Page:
Concord, ON, Canada
Comparative study of the variation in the spontaneous discharge rate
of atmospheric electroscopes and electroscopes placed within
by Correa, Paulo N. & Correa, Alexandra N.
Published in July 2001. 81 pages.
Series: Experimental Aetherometry, Vol. 1
Price: US $25 ($20 ISFA)
This monograph is also included in the print edition of Experimental Aetherometry, Vol. 1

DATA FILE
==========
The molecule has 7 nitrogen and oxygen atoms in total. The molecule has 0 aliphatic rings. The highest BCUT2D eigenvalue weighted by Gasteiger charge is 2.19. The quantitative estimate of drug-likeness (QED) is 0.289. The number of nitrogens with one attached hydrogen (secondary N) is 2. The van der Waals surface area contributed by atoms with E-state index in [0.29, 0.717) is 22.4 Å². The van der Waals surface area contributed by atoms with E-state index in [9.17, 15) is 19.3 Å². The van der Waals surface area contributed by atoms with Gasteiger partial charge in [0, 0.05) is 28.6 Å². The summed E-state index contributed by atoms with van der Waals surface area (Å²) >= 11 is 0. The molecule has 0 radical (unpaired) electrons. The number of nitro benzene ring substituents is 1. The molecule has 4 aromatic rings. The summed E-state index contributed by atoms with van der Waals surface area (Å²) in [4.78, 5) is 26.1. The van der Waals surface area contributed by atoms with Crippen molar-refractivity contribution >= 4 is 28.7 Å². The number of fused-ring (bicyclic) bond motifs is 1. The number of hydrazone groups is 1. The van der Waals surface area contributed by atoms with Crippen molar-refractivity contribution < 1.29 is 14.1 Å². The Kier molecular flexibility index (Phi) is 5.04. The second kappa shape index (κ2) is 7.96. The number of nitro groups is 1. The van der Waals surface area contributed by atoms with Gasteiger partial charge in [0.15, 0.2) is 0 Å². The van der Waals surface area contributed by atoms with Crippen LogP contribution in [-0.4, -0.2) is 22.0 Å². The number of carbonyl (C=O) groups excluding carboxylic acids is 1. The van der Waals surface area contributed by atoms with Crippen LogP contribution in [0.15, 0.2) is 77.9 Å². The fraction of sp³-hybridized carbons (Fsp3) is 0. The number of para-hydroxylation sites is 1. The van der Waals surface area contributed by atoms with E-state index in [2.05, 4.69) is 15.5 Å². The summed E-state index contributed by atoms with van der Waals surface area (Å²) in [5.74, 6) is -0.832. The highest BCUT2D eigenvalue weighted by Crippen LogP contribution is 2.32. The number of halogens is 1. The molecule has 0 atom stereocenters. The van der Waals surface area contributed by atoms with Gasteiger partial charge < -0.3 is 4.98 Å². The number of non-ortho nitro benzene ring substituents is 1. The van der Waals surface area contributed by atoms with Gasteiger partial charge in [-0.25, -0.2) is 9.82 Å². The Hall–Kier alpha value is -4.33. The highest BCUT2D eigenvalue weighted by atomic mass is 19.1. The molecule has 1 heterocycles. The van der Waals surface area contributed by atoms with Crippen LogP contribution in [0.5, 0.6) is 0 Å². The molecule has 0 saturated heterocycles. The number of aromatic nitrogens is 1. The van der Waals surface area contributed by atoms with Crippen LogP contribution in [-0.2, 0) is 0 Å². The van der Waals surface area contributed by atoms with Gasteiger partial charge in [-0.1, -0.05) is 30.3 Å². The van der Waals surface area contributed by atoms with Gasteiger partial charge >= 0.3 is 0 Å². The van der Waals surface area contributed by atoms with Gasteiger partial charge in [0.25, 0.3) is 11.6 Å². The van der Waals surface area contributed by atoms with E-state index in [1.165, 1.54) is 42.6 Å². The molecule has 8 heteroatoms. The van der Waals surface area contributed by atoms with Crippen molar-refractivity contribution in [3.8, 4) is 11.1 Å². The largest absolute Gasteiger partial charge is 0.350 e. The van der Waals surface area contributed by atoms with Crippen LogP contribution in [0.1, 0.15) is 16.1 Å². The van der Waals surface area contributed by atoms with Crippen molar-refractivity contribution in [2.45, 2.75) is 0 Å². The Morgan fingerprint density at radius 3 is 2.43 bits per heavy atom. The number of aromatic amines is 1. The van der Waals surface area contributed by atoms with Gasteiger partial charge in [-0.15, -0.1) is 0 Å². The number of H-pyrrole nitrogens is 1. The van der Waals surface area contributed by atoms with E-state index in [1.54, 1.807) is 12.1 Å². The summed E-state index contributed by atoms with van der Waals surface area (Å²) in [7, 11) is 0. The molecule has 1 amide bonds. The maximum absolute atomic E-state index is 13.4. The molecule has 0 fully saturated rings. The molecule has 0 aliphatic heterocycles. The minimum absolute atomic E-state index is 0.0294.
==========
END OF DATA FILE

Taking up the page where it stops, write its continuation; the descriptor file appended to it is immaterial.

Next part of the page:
We have previously demonstrated the existence of a nonelectric regenerative phenomenon at the electroscope. Independently from its responses to electric and ionizing radiative fields, the electroscope also responds to a nonelectric, nonionizing hidden variable in the local medium capable of replenishing the kinetic energy, which charges, when trapped in a conductor and undergoing electric repulsion, spend to perform the antigravitational work of deflecting the electroscopic leaf. We have previously shown how this local hidden variable is responsible for the observed deceleration or arrest of the spontaneous discharge of electroscopes. Subsequently, we showed how the same local variable is fed by a nonlocal hidden variable sourced in solar radiation. In the preceding paper we then demonstrated how the thermal anomaly discovered by W. Reich inside Orgone Accumulators (ORACs) and central to the controversial Reich-Einstein experiment, cannot be accounted for by the blackbody absorption spectrum of these devices, and raises therefore the question of how thermal energy is locally converted from a nonelectromagnetic medium energy. In the present communication, we present evidence for the fact that the energy concentrated inside ORACs and responsible for the anomalous deceleration and arrest of electroscopes placed within them, irrespective of charge polarity, is neither thermal nor electric. The proposed methodology allows us for the first time to determine the comprehensive values of the energy and power of ORAC devices (in Reich's idiom, to measure the actual orgone energy values, and their variation, within these devices), and as well to establish that the electroscopic kinetoregenerative phenomenon is not a thermal one. We close the presentation by suggesting that the Aether energy effect responsible for the thermal and electroscopic anomalies observed within the ORAC is neither electric, nor electromagnetic, nor gravitational per se, but antigravitational. In full agreement with our Aetherometric Theory of Synchronicity (AToS), we conclude that, by a heretofore unknown process, charges trapped in a conductor undergoing electrostatic repulsion - or, for that matter, in a dielectric undergoing electrostatic repulsion, as can be easily observed with electroscopic leaves made of dielectric materials - and subject to a local gravitational potential, are able to tap local Aether energy and to convert some of its nonelectric and nonelectromagnetic energy into their kinetic energy. This kinetic energy is associated with charge but distinct from it, and charge spends it precisely to counteract the continuous action of the local gravitational energy. This counteraction is maximal at electroscopic discharge arrest. The kinetoregenerative phenomenon demonstrates therefore that there exists another form of energy which is neither electric, nor electromagnetic, nor gravitational. Yet, this energy appears to be responsible for an array of electric, thermal and gravitational anomalies.